Bilbao and Tex Perkins

Arived in Bilbao on Sunday night pouring with rain. Discovered our hostel was well on the outskirts of town and so had our first night in.

Easter Monday in Bilbao was a ghost town. Hardly anyone about and most of the bars and places to eat were closed. Bit of a dissapointment after the edible delights of Sans Sebastian. Shitty hostel beds gave Simon a really bad back which meant I spent most of the day trying to drag him around town, not there was much to see anyway. Decided to head back to the hostel and have another evening of rest. Dragged the mattress of the bed onto the floor so Simon could get a better rest.

Tuesday morning Simon's back somewhat better so we tackle our main reason for coming here - The Guggenheim. A fabulous building of curved titanium tiles sitting next to the river. Inside went to their long gallery on the ground floor, apparenty longer than a football pitch. The room was filled with gigantic steel sculptures formed into metal mazes with the perspective changing curving towards or away from you as you walk into it, messing with your perception of space, light and sound. Simon couldn't resist an Aussie "Coo-Eee".

We were a bit dissapointed that the permanent Guggenheim exhibition was quite small with most of the gallery space given away to a Russian Exhibition. However this was bloody fantastic too with lots of Soviet era paintings, Kanidinsky and then some weird modernist stuff amongst others. One of our favourites was a video of Lenin turning in his grave.

It was in the weird modernist section that I clocked the face (and body) of someone familiar. Tex Perkins. Australina Rock Legend Sex God!!! I took a sharp intake of breath and hurried of to find Simon who verrified it was actually him. We had read that Beasts of Bourbon are playing around Spain this month. Shaking too much to be brave enough to approach him myself I got Simon to do my dirty work. He approached introduced himself which allowed me to nervously smile and shake his hand too. I'm not washing for a week! Looked at some other stuff after that but can cause I was too excited about Tex. So a dissapointing start to Bilbao but a bloody fantastic end!

Donostia or San Sebastian

We had a fantastic time in Donostia, a lovely town on the Basque coast. Arriving on a train in the early morning drizzle wasn't ideal, but things quickly got better. After a short rest, we headed into the old town and stuffed ourselves on amazing Pintxos (tapas), hopping from bar to bar. Donostia is great for this as each bar has different specialties, and it's accepted that you hop from bar to bar. Cidra (cider) is served in a uniquely Basque way, poured as far from the glass so as to aerate the drink as much as possible, and no more than about two centimetres poured per serve to keep it fresh.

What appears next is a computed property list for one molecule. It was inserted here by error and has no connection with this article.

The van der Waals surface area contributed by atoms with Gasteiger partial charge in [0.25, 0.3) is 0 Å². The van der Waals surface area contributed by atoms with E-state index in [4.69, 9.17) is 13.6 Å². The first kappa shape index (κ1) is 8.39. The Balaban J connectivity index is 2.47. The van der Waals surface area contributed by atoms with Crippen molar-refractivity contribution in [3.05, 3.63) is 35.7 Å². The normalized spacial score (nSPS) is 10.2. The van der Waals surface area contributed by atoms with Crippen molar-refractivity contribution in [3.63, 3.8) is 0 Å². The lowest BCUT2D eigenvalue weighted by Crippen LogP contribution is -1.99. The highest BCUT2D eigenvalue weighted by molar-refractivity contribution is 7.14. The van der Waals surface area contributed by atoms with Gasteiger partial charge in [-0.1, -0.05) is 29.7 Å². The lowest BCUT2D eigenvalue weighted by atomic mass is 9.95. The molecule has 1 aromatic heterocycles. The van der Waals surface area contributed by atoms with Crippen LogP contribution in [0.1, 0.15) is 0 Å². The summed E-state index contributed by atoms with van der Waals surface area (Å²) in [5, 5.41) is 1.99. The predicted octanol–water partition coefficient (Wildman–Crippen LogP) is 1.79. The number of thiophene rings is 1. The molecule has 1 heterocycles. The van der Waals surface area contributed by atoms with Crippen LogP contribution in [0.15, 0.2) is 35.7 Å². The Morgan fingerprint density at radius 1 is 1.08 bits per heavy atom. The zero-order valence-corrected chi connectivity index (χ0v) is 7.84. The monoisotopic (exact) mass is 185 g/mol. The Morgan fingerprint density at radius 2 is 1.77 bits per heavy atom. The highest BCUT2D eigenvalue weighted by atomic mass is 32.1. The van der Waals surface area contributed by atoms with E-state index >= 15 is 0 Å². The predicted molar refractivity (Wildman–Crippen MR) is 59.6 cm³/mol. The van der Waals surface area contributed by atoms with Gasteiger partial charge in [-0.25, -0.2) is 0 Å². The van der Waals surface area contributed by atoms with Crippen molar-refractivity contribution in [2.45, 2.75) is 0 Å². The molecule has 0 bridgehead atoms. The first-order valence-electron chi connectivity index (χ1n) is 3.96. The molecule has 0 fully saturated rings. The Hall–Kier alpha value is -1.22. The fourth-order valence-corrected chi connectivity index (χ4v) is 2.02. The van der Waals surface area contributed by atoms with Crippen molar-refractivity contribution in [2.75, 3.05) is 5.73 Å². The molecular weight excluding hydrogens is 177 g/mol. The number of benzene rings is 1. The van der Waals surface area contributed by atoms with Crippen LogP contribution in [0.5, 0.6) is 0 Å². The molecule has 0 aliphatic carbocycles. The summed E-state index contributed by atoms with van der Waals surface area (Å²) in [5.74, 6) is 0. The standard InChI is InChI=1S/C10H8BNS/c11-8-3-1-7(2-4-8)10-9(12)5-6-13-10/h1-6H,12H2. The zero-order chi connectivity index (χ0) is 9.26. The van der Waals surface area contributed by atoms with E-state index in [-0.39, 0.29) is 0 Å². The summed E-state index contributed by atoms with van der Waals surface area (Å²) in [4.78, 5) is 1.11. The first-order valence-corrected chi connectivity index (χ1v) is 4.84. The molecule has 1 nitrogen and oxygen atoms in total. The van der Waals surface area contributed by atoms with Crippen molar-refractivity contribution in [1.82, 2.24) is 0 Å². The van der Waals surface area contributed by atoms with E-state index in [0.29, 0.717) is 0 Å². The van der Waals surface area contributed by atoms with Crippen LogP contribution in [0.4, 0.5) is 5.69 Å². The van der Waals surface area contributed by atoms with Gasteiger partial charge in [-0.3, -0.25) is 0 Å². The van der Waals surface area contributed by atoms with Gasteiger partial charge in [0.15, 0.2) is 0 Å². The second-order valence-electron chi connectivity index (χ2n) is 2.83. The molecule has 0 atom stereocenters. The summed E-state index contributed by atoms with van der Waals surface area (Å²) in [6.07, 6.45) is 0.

The sun came out in the afternoon so we found some beers and crisps and headed to the beach. To our surprise, Tor and Hannah who we'd met at one of writer Peter Moore's events, were there on the beach! We ended up spending the evening hanging out with them, doing the bar hop and Pintxos thing.

After Tor and Hannah had left, Holly and I wandered around town and were on our last beer when we heard a Basque choir singing and went to watch. Holly asked someone to explain the songs to her, and we landed in with a group including a couple consisting of a Basque woman who speaks English in a cross of Edinburgh and Belfast accents and a Basque speaking guy from Belfast. We chatted away and they dragged us off to a few more bars, including one frequented by Basque seperatists, complete with pictures of political prisoners. Great fun.

The following day, still nursing a hangover, we met up with our new friends to go out to one of the amazing cider barns they have in the Basque country. Here you get a stack of brilliant food and all the sidra you can drink, pouring and drinking in the typical Basque way to ensure maximum aeration.

So Donostia, great place. I highly recommend it! Thanks to Mark and Maite, thanks for showing us around.

Catalan Food

Posting this from Bilbao but need to get it out before I forget it all.

We had a fantastic food experience in Barcelona. Lots of tasty tapas stuff, but the place that really shined was off the beaten track and we discovered only late at night. We had some excellent sardines, a first for Holly, and spicy potatoes. It was so good we went back for more.

The second night, we went for the daily special, which turned out to be a meat mountain. Chops, morcilla which is black pudding, ribs, sausages, roasted peppers. Incredible. There should be a picture in our photos, which I would link to except this keyboard has none of the keys in the place marked and no way of changing keyboard layout to something sane.